The Egyptian Geological Museum
Sunday، 15 May 2016 - 12:00 AM
The Egyptian Geological Museum (EGM) was established and opened for the public in 1904, as a part of the Egyptian Geological Survey (EGS) founded earlier in 1896. Egyptians were the pioneers in extraction and utilization of metals and stones, the essential basics of civilization. They were the first to discover gold and copper and mine them from the Eastern Desert and Sinai.
The geological history of Egypt as indicated by it's fauna and flora is displayed in the Museum. There is also the unique collection of the Fayoum vertebrate fossils on display and a large collection of minerals, ores and rocks. In addition, a very valuable collection of meteorites discovered in Egypt and from other places in the world are displayed. These include the famous Egyptian meteorite “Nakhlite” believed to be from Mars.
The Museum is served by a library with references that date as far back as 1778, in addition to up to date references and bibliographies. These are available to the public and scientists. The Museum also includes some specialized laboratories for mineralogical, petrological and paleontological (both vertebrate and invertebrate) studies. Models for rare vertebrate fossils are made to facilitate detailed studies and preserve the original specimens. The Museum shares in the studies conducted on the protectorates and outstanding geological features in order to raise the public environmental awareness.
Joint researches and cooperation with other international geological surveys, universities and museums are among the major concerns of the Museum. Cooperation with Duke University (U.S.A.), Toronto and Milano Geological Museums (Italy), The Museum of Natural History in London (U.K.) are good examples. Also, support to local museums in universities and schools is offered. This includes providing samples and training secondary school teachers and specialists from other scientific institutions.
The museum is a part of the Egyptian Geological Survey and Mining Authority (EGSMA). It was officially opened as a part of the Survey and was allocated a beautiful and specially designed building in the gardens of the Ministry of Public Works in downtown Cairo. It remained as one of the cultural centers in Cairo up to 1982 when the building was taken down and the Museum transferred to its present location near Maadi (southern Cairo).
The first Museum Keeper was William Andrews (1904), followed by Henry Osborne (1906). Hassan Sadek was the first Egyptian Museum Keeper.
The famous fossil collection of the Fayoum vertebrates was the first to be displayed in the new museum. The collection was dug from Fayoum in 1898, sent to the British Museum in London for identification in 1899 and returned for display. The collection continued to grow and become more varied with the increased number of field expedition and the different areas covered by field work.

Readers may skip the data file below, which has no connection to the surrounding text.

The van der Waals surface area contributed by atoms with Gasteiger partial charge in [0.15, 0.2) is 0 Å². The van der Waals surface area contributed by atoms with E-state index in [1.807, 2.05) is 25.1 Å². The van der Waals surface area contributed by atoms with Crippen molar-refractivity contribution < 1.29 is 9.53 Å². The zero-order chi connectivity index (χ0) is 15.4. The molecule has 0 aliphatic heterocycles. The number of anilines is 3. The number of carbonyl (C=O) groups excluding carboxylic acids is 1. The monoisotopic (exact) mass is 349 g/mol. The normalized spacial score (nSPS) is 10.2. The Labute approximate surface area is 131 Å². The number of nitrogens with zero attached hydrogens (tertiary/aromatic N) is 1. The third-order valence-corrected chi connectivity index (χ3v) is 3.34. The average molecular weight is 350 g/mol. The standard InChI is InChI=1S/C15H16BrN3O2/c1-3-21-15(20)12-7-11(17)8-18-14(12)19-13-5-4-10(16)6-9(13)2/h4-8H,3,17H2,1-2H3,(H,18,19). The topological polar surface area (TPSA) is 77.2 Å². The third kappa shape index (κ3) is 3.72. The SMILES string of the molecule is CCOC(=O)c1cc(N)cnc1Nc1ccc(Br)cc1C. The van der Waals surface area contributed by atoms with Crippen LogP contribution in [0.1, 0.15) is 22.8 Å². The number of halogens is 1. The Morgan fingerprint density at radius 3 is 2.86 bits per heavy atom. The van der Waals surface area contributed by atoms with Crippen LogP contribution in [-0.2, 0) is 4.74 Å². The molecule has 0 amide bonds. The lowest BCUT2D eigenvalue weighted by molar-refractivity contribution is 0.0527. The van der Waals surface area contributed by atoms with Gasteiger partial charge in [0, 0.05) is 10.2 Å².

The Geological Museum plays the essential role of introducing earth sciences to the public. It emphasizes the geology of Egypt, its minerals, rocks and fossils, through well organized displays. The Museum participates in the advancement of scientific research through collaboration with scientists from Egypt and abroad, who seek out famous collections of vertebrate fossils and meteorites.
The Museum collection is displayed in three galleries. These are described in brief, as follows:
A- Minerals & Rocks Gallery:
This Gallery is one of the three main galleries of the Museum where various specimens of minerals and rock are exhibited. These represent the main occurrences of minerals and rocks in Egypt and some important specimens from other parts of the world.
1- Mineral Exhibitions: These exhibitions show different varieties of minerals that are classified on the basis of their chemical composition, occurrences in Egypt, physical properties and uses.
2- Exhibitions of Rocks: These exhibitions show sample specimens of the three main groups of rocks consisting of igneous, sedimentary, and metamorphic as well as most of the famous Egyptian rocks.
B- Invertebrate Fossils Gallery:
This Gallery consists of the Rocks and Minerals, Invertebrate Fossils and Vertebrate Fossils galleries. This gallery is divided mainly into three divisions consisting of the Stratigraphics Sequence (Geological Column), Egyptian Geology as represented by fossils and Systematic paleontology. It also shows a collection of specimens that represent the methods of preservation as well as a gift of collection.
C- Vertebrate Fossils Gallery:
In addition to the three galleries, there is a library specialized in geological sciences. It hosts more than 10.000 text books, journals, periodicals, annals and maps. It includes original editions of many rare books such as Fossilen Mollusken by Von Wien (1836) , Echinodermes by Agassiz (1847) , Naqada and Betrie (1895) among others.
EGM is concerned with the history of the Earth as a whole. It explores life and its development during the various geological periods. During one visit to the Museum, one may gain considerable knowledge about the history of the Earth as well as the features of the Egyptian land over millions of years.